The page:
I’ve already blogged about this, but it has its place in this post as well. After watching Dave Navarro‘s and Naomi Dunford‘s How To Failproof Your Business video series, I realized that I do have something valuable to offer, and that people will spend money on the things that are important to them. Internalizing this information as truth has enabled me to negotiate hourly rates and flat fees, and walk away from clients who weren’t willing to budge. This is worth repeating: Having faith in yourself will make you a better negotiator.

5. I realized that I needed to make both my health and my loved ones higher priorities.

When I was working harder instead of smarter, my personal life suffered. My marriage suffered. My waistline… suffered.

I went full-time freelance so I could do what I loved… so I could be happier with my boss… so that I could have a more flexible career in place when I eventually have children.

But if my workaholism causes me to lose my marriage, my hot bod, and my mind… well, none of it will have been worth it.

These days, I set daily goals, schedule out my day into blocks of time, set boundaries, take breaks, and more.

Do you need to put your foot down? Are you working harder and not smarter? Or have you moved past all of that? How?

Related: Is Your Business Flailing? Your Rates Aren’t the Problem, Would I Pay That Much For Me? 5 Things To Consider, Knowing My Own Self-Worth, Clients Not Respecting Your Time? Sorry. That’s Your Fault


  1. Steph, I’ve struggled with many of these same issues, so I can definitely relate. Another issue I often face is scope creep. When the client says, “we need X, Y, and Z,” then it becomes apparent that they also need “A, B, and C.” If A doesn’t take too long, I’ll sometimes throw in a freebie (for instance, a short sidebar or some tweets) to keep them happy, but that can set a bad precedent where the client or editor always expects freebies, which cuts into my hourly rate. On the flip side, though, if you’re always telling them, “that costs extra” or “I’ll need to bill you an extra hour,” then you come off as stingy. In the case of working with editors, you often can’t say no to revisions or answering a zillion questions because it’s assumed that that’s just part of the process. If it becomes a pattern and I can’t negotiate for more money, then I’ve found that moving on is often the best solution.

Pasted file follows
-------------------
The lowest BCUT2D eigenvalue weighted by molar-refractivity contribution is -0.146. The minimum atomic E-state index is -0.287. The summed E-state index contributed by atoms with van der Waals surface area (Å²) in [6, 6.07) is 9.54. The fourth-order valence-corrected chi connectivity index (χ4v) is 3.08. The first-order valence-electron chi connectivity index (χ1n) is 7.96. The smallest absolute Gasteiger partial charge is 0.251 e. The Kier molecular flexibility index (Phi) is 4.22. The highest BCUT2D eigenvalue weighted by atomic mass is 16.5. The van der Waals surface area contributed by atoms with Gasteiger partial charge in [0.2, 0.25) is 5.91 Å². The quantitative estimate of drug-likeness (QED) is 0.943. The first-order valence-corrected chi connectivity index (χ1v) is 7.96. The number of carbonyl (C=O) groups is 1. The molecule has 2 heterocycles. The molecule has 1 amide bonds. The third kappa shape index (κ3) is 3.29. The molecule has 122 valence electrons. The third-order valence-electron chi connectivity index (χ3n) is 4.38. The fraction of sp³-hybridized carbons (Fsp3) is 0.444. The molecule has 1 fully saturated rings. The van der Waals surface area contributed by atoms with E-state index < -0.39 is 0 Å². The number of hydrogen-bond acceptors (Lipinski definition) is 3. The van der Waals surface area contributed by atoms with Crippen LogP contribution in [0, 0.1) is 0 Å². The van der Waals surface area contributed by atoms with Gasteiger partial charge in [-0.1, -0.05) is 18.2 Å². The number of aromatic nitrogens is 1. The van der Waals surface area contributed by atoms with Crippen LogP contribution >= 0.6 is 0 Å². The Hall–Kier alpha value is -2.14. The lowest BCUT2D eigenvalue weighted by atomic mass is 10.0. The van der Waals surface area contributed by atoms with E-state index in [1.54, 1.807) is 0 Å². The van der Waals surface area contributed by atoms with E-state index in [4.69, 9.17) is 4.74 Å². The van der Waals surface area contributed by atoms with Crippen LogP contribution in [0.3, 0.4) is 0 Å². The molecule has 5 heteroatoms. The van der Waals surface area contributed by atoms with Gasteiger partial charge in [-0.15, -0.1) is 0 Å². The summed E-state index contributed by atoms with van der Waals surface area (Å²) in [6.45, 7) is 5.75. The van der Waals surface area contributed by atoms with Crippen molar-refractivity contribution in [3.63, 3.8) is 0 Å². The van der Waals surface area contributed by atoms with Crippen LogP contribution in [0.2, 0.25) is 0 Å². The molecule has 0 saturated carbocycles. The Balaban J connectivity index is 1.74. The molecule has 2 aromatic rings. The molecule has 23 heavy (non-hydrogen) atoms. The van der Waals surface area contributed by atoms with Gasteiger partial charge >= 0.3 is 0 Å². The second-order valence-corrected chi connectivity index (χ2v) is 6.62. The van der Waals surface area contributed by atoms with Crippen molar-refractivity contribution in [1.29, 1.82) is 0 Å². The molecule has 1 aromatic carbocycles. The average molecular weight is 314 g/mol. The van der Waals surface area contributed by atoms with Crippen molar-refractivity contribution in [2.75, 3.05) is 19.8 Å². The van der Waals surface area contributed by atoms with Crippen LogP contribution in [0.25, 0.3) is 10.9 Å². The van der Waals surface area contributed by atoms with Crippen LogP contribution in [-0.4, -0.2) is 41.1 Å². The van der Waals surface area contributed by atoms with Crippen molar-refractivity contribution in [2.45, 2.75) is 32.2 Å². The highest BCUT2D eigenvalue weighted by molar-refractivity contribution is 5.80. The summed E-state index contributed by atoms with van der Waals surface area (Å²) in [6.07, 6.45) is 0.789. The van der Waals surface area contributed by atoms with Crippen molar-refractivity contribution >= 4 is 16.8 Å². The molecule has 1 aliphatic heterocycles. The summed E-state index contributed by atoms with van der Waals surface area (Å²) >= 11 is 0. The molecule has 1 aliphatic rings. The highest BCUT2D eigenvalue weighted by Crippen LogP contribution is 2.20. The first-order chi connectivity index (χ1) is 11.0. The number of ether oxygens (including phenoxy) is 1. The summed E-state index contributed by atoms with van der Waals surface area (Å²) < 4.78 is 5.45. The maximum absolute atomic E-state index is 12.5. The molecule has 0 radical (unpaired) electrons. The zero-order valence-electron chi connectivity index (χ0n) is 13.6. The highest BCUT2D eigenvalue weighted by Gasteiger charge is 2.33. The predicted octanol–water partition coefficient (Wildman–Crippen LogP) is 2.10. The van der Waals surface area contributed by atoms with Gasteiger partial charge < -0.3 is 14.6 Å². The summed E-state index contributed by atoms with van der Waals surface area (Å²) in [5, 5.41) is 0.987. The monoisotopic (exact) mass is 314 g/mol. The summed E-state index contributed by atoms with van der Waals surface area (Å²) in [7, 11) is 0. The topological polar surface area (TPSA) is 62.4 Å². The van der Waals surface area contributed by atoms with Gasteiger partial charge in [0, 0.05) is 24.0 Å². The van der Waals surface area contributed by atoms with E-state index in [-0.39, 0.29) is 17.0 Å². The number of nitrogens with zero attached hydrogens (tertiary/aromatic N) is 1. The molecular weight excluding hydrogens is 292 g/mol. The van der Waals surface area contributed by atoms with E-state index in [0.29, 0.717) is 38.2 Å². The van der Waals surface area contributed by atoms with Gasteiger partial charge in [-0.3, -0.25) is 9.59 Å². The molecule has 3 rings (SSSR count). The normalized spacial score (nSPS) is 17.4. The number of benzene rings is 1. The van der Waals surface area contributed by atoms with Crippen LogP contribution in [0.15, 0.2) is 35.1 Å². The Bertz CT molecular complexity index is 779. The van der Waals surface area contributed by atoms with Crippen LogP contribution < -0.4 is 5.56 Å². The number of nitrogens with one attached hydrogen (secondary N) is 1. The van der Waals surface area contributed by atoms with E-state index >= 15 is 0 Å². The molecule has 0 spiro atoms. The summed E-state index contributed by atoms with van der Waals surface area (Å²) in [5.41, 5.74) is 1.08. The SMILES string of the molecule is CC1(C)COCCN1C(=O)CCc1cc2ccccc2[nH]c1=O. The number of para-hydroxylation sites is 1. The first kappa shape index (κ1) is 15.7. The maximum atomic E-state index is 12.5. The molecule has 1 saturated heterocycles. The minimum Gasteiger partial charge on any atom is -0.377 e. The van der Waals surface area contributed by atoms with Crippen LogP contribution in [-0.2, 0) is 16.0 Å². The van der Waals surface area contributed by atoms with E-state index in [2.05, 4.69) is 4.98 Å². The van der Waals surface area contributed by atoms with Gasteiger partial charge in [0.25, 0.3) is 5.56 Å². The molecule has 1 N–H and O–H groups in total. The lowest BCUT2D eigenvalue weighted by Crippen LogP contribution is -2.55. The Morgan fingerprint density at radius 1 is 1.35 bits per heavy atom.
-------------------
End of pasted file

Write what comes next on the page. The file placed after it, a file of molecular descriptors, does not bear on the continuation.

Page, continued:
2. Great post Steph –

    I have also had to learn this lesson in my journey from 9-5-er to ‘doing my own thing’ and it’s by far the hardest, most grueling lesson you can learn.
    I love that you’ve added number 5 as well since a lot of the time as an entrepreneur, your family and your social life and health don’t even begin to factor in as important.
    Once I learned that my prices needed to be fair but firm, I started doing SO much better. Thanks for the post!

  3. Looove the profile pic, Steph! And the annotation. I’m a lot older than most of your network, I think, but consider us on the same footing in so many ways, because I only got my BA last summer. Thanks to your tips, maybe it won’t take me four years to become that free-lance hard-ass.

  4. As a relatively new freelancer, I appreciate the encouragement! Thank you for the reminders.

  5. I learned this very lesson after working myself into burnout. Never again. You’re right – we choose to freelance typically because we want more freedom and flexibility. Saying “no” is a necessary part of working for yourself. I don’t want to resent the projects I take on.

    I also like your idea about scheduling blocks of time. I’ve had to schedule in daily workouts to counteract the damage done to my waistline…